Three Practical Tips for the Artist Entrepreneur
All artists are entrepreneurs. All entrepreneurs are artists.
– Seth Godin in The Icarus Deception
Aside from internal struggles artists face about their own work, the pragmatic question ringing in all our ears is: how do you manage your art career? How do you “make it” as a micro-business without going belly up? Artists must apply their creative skills to their career as well as their art media. Even developing your business plan is an intensely creative act. Like it or not, the day you decide to become a Professional Artist you take on not only the challenge of creating work that will say something in today’s noisy world, but also the challenge of selling it. I’d like to offer three practical pieces of advice for anyone who considers themselves in the category of emerging artist. Here are three things my experiences as an “artrepreneur” have taught me:
1. Build your Network
Online Community bears fruit only with our investment. I found my favorite illustration project to date via a twitter post by the famous Tim Ferriss tweeting: “Seeking line illustrators to contribute to The 4-Hour Chef!” Publishing my illustrations in a internationally distributed book by an author with a cult following was made possible by investing in my network. Another example is “The Revitalization Mural” my husband and I created and installed (a forty-foot mural inside the windows of an empty grocery market that was up for sale). This project partnered with Beverly Main Streets (a town just north of Boston) to help increase traffic to local businesses by improving the facade of a prominent empty storefront. This success was also made possible through networking.
An online/offline community that has inspired my entrepreneurial journey is CIVA’s Network of artists. My first encounter with CIVA was reading the SEEN Journal “Making It” edition, a diverse collection of artists with different goals sharing their DIY tips and stories. The combination of a dedication to learning with a sincere intention to collaborate and help each other makes the CIVA community unique. Find a community that inspires you, that you can present your ideas to and get helpful feedback; this is the best kind of network to grow your career.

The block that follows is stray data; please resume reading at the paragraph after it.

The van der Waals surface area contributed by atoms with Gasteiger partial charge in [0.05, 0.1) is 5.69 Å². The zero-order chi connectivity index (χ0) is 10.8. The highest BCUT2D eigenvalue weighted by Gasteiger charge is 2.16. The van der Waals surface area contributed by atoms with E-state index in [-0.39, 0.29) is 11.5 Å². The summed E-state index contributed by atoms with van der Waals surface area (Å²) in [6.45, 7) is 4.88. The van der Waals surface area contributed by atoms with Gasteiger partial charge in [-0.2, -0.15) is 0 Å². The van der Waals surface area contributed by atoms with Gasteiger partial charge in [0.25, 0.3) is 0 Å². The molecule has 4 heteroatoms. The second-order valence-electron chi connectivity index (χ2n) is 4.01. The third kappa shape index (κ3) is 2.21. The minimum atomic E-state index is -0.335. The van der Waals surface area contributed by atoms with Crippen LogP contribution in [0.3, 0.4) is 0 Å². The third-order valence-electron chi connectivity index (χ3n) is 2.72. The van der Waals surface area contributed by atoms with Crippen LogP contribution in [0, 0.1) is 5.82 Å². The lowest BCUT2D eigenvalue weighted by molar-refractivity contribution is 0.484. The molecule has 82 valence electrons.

2. Establish Trust
In our connected economy where anyone can copy your style, trust is the currency that holds the most weight. In our time all successful art is branded. You must create a brand that people can trust, and show them why they should invest in your work. My husband and I make ornately carved electric guitars under the brand name “Wallpusher.” By investing our time to involve and educate many interns in the production of many instruments, we have been able to differentiate our brand by investing in students and others from the surrounding areas. This process has been mutually beneficial and has featured the Wallpusher Brand on Comcast TV, radio interviews and several print and online magazines.
3. Don’t get left behind: Take Initiative and Iterate
As an artist, you are already an entrepreneur. Apply your creativity to making your art business thrive. To make sure you don’t repeat the mistakes of those who have gone before you, get online and learn business. Bootstrapping is easier than ever. Youtube-strapping is the new form of grabbing that free education on the web, especially business resources, to make educated decisions faster. Use new venues like Kickstarter, Indiegogo and Artsicle to get projects funded and sell your work. The promise of a linear career path is broken, and there is less a clear map to follow, for artists or anyone else. Let’s give up looking for the “way” to be successful and instead create the career works for us, one collaboration at a time. That means synthesizing creativity and business sense. As Seth Godin says: “Instead of looking for a map, look for a compass.”
Originally posted on CIVA.org/blog